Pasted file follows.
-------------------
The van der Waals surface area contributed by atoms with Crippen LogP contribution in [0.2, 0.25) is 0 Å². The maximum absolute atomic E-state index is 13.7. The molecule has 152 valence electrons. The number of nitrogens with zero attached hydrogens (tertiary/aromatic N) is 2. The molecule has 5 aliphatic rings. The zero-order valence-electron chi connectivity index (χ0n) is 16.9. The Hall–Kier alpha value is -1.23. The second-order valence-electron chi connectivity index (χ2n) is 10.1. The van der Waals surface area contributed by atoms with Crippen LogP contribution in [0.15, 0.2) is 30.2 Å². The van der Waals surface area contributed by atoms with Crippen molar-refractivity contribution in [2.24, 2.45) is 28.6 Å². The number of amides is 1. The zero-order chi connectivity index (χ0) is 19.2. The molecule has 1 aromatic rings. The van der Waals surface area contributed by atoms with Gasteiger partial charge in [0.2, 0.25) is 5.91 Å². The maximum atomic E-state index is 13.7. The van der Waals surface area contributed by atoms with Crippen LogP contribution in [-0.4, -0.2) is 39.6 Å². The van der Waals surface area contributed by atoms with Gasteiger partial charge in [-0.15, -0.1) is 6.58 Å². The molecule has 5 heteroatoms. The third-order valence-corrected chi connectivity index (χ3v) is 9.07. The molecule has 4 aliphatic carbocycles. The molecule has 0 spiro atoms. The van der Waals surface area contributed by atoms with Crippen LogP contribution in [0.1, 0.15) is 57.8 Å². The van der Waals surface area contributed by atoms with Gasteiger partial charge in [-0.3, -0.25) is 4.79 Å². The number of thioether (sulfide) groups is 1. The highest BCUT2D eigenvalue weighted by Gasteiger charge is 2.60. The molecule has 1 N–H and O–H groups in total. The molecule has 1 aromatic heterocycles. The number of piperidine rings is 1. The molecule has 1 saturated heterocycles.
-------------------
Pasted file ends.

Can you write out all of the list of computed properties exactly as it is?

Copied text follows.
The van der Waals surface area contributed by atoms with Crippen LogP contribution in [0.2, 0.25) is 0 Å². The maximum absolute atomic E-state index is 13.7. The molecule has 152 valence electrons. The number of nitrogens with zero attached hydrogens (tertiary/aromatic N) is 2. The molecule has 5 aliphatic rings. The zero-order valence-electron chi connectivity index (χ0n) is 16.9. The Hall–Kier alpha value is -1.23. The second-order valence-electron chi connectivity index (χ2n) is 10.1. The van der Waals surface area contributed by atoms with Crippen LogP contribution in [0.15, 0.2) is 30.2 Å². The van der Waals surface area contributed by atoms with Crippen molar-refractivity contribution in [2.24, 2.45) is 28.6 Å². The number of amides is 1. The zero-order chi connectivity index (χ0) is 19.2. The molecule has 1 aromatic rings. The van der Waals surface area contributed by atoms with Gasteiger partial charge in [0.2, 0.25) is 5.91 Å². The maximum atomic E-state index is 13.7. The van der Waals surface area contributed by atoms with Crippen LogP contribution in [-0.4, -0.2) is 39.6 Å². The van der Waals surface area contributed by atoms with Gasteiger partial charge in [-0.15, -0.1) is 6.58 Å². The molecule has 5 heteroatoms. The third-order valence-corrected chi connectivity index (χ3v) is 9.07. The molecule has 4 aliphatic carbocycles. The molecule has 0 spiro atoms. The van der Waals surface area contributed by atoms with Crippen LogP contribution in [0.1, 0.15) is 57.8 Å². The van der Waals surface area contributed by atoms with Gasteiger partial charge in [-0.3, -0.25) is 4.79 Å². The number of thioether (sulfide) groups is 1. The highest BCUT2D eigenvalue weighted by Gasteiger charge is 2.60. The molecule has 1 N–H and O–H groups in total. The molecule has 1 aromatic heterocycles. The number of piperidine rings is 1. The molecule has 1 saturated heterocycles.